During the cocktail reception before Saturday night’s Producers Guild Awards began I ran into Oscar-nominated Screenwriter (and Director) Dan Gilroy and wife Rene Russo, there supporting one of the ten PGA Darryl F. Zanuck Best Picture nominees, Nightcrawler. Russo, admittedly not a staple at this type of awards-season banquet, asked me if they were going to serve food at this event. “Yes,” I replied, “it’s a dinner.” “So what do you think will win, Boyhood or Birdman?” she wondered. That was an interesting and somewhat surprising way to distill what has been thought to be a wide open race to Oscar until Boyhood basically cleaned up on the critics circuit, capping its run with Golden Globe and Critics Choice Movie Award wins, while Birdman scored for Michael Keaton but actually lost to Fox Searchlight stablemate The Grand Budapest Hotel in both respective comedy categories. But now with the PGA awards we finally arrived at the first indication of where the actual industry vote might be going, as Guild memberships often mirror Oscar-voters’ sentiments better than critics groups. Russo’s off-hand comment that this could be a night for Birdman took me a little by surprise. And indeed it was. So what does the triumph for the Fox Searchlight and New Regency film actually mean? It’s once again a wide open race, even after publications like Entertainment Weekly jumped the gun and declared the little indie that could, IFC’s Boyhood, the clear front runner on its cover last week. It does a disservice to the film, as there is only one way for a front runner to go: down. It’s best at times like these to recall the 2010 race when The Social Network had similarly run the table right through the Globes only to be upended at the first industry test at the PGAs by The King’s Speech, which went on the sweep through the rest of the season, ultimately taking the Oscar for Best Picture.
I have tried to avoid jumping on the Boyhood prediction train until at least the Guild awards started rolling in. Before Saturday’s ceremony, when asked I said if Boyhood wins with the PGA it will have the momentum to go all the way, but if fill in the name should win, all bets are off and the race is back on.
There is no question the absolutely terrific Boyhood and its remarkable 12-year saga would be a deserving Best Picture. So would the risky high wire act of the absolutely terrific Birdman. Or the absolutely terrific The Imitation Game, The Theory Of Everything, The Grand Budapest Hotel, Whiplash. All these movies have their supporters and the split could be on allowing a possible surprise. Maybe a big one. I would still say based on conversations with Academy voters that Imitation Game and Whiplash are often the most-mentioned outside of the Boyhood/Birdman contingent. Boyhood, highly admired, has yet to seal the deal, but there will be many more opportunities to rack up some wins.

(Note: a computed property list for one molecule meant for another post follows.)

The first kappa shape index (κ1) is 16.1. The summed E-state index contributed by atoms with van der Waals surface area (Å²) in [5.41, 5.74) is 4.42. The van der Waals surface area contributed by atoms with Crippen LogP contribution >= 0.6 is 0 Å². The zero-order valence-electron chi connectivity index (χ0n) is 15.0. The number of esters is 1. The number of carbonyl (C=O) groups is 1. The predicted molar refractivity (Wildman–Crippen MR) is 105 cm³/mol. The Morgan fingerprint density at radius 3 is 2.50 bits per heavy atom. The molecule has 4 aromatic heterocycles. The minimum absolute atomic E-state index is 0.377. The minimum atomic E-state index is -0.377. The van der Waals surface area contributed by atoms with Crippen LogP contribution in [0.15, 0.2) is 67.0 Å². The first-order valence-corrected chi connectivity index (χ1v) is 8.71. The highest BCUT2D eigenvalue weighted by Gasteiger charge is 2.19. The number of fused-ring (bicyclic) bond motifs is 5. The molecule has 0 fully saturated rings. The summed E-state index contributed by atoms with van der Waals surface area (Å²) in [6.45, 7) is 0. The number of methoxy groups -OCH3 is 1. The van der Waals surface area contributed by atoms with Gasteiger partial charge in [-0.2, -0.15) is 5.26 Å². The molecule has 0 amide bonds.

One six -time Oscar winning veteran producer told me after the PGA ceremony that he was surprised by the result and thought “that movie about the 12 year old boy or Imitation Game” would take it. Perhaps the unprecedented performance of American Sniper now finds an opening as the race continues. It is certainly the blockbuster that the Oscar show’s producers have been praying for to help goose audience interest in the telecast this year. Or even Selma, which with only Best Picture and Song nods and no major Guild or BAFTA nominations, would be completely unprecedented but not out of the question if we are really dealing with a year about to produce real splits among voters.
The last film to take Best Picture and only one other Oscar was another Paramount title, The Greatest Show On Earth, in 1952. Selma could ride its perception of being the year’s most “snubbed” film to “Glory” at the Dolby, to quote the title of the film’s nominated and Golden Globe winning song.
Or not. Is the PGA result really telling us the industry would rather avoid controversial movies, British movies, tiny indie movies and go instead for a film about themselves? That’s Birdman. It’s about many things, but it is very show biz -centric and something clearly the actors branch, and perhaps Sunday night’s SAG ceremony, will really embrace. It would be a fools errand to discount the power of the actors vote, by far the largest branch of the Academy. A one-two punch at the first two major Guild awards could put it in the catbird’s seat. OR open this thing up completely. And don’t forget recent Best Picture winners like Argo and The Artist had strong show biz roots to them as does Birdman which touches both coasts with appeal to Hollywood and Broadway artisans. The last film to do that so completely that won Best Picture is probably 1950’s All About Eve, another Fox product.